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Children at Greatest Risk for Drug Errors

Study: Hospitalized kids are three times as likely as adults to be victims of potentially harmful medication mistakes.


Hospitalized children experience potentially dangerous medication errors three times as often as adults, according to a new study.

Nearly all potentially dangerous errors, however, could be prevented by computerized prescription systems that flag questionable doses, warn about allergic reactions and eliminate problems of illegible handwriting, according to the study in Wednesday's Journal of the American Medical Assn.

The study is one of the few research efforts on medication errors in children.

"I think this study shows that wherever we systematically look for problems in patient safety, we do indeed find them," said Gregg Meyer, a physician at the federal government's Agency for Healthcare Research and Quality.

The rate of actual harm found was extremely small and similar to that found previously in studies of hospitalized adults. However, the rate of "near misses"--errors with the potential for harm--was about three times higher than in adults.


The study is likely to further increase awareness of medication errors, which account for 10% to 20% of all medical mistakes.

In the study, Rainu Kaushal and her colleagues at Brigham and Women's Hospital in Boston looked at all the drug orders on nine wards at two hospitals in Boston during a six-week period. Out of about 11,000 orders, 6% had an error. Often it was small and unlikely to cause harm, such as a doctor's failure to date a prescription or a nurse's dispensing of a nonessential medicine many hours late.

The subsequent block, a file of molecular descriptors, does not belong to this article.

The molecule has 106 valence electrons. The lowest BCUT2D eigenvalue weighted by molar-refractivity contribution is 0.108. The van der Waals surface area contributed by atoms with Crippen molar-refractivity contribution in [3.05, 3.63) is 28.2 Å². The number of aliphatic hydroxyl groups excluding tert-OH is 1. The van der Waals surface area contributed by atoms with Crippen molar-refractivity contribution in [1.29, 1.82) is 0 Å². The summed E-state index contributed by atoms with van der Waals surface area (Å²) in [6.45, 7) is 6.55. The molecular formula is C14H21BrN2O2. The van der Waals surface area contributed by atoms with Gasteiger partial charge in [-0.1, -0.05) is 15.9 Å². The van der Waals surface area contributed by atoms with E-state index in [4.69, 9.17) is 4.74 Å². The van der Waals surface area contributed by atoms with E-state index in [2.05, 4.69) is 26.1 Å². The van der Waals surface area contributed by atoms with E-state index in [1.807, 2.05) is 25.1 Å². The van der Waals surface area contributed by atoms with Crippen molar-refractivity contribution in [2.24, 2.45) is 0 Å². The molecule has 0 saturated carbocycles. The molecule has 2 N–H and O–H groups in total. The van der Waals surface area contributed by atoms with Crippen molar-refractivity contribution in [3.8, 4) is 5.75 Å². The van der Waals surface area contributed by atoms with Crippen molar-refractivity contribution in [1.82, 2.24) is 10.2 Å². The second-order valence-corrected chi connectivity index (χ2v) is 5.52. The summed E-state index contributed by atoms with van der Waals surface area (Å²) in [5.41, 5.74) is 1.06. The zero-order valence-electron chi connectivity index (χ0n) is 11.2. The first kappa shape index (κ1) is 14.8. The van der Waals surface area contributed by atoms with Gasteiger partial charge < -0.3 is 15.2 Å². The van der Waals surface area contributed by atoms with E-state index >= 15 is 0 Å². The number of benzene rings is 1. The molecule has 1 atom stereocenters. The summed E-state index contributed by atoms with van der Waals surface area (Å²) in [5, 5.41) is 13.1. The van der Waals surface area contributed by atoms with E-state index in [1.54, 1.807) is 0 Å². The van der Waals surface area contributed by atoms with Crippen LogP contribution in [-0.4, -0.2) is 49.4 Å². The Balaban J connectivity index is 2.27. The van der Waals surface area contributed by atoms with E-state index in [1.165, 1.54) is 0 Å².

However, 1.3% of orders contained errors that could--or did--cause harm. About half of those were caught in time. Although most of the rest didn't cause harm, five did, for a rate of one preventable "adverse event" per 2,000 orders. None was fatal.

Doctors have long known that children--especially infants--are especially vulnerable to medication errors. That is because pediatric doses or drugs are usually calculated based on a child's weight. That fact introduces the possibility of fatal errors of arithmetic--the nightmare of harried pediatric residents.

The Boston researchers found the rate of potentially damaging mistakes was highest in newborns, where there is the most need for arithmetic and the least leeway for error.


"Small babies and sick babies just can't tolerate mistakes as well as an older, healthier child," Kaushal said.

The study's authors judged that about 90% of the mistakes could have been prevented by "physician order entry" computer systems, which entirely replace paper prescriptions and nursing orders.

Such systems require a doctor to provide specified dosing information before an order is accepted. If the patient is allergic to the ordered drug, an alarm flashes. If a dose is unusually high, or a patient's test results suggest that a problem such as kidney disease may alter a drug's effects, the doctor is told. If two drugs can interact, that information is provided and the doctor must acknowledge the warning.

Fewer than 10% of U.S. hospitals have physician order entry systems. Use of the systems is one of three health-care improvements being promoted by the Leapfrog Group, a consortium of Fortune 500 companies.

The other reforms being pushed by the organization are use of specially trained physicians in intensive care units and referral of complicated patients to hospitals with experience in their treatment.

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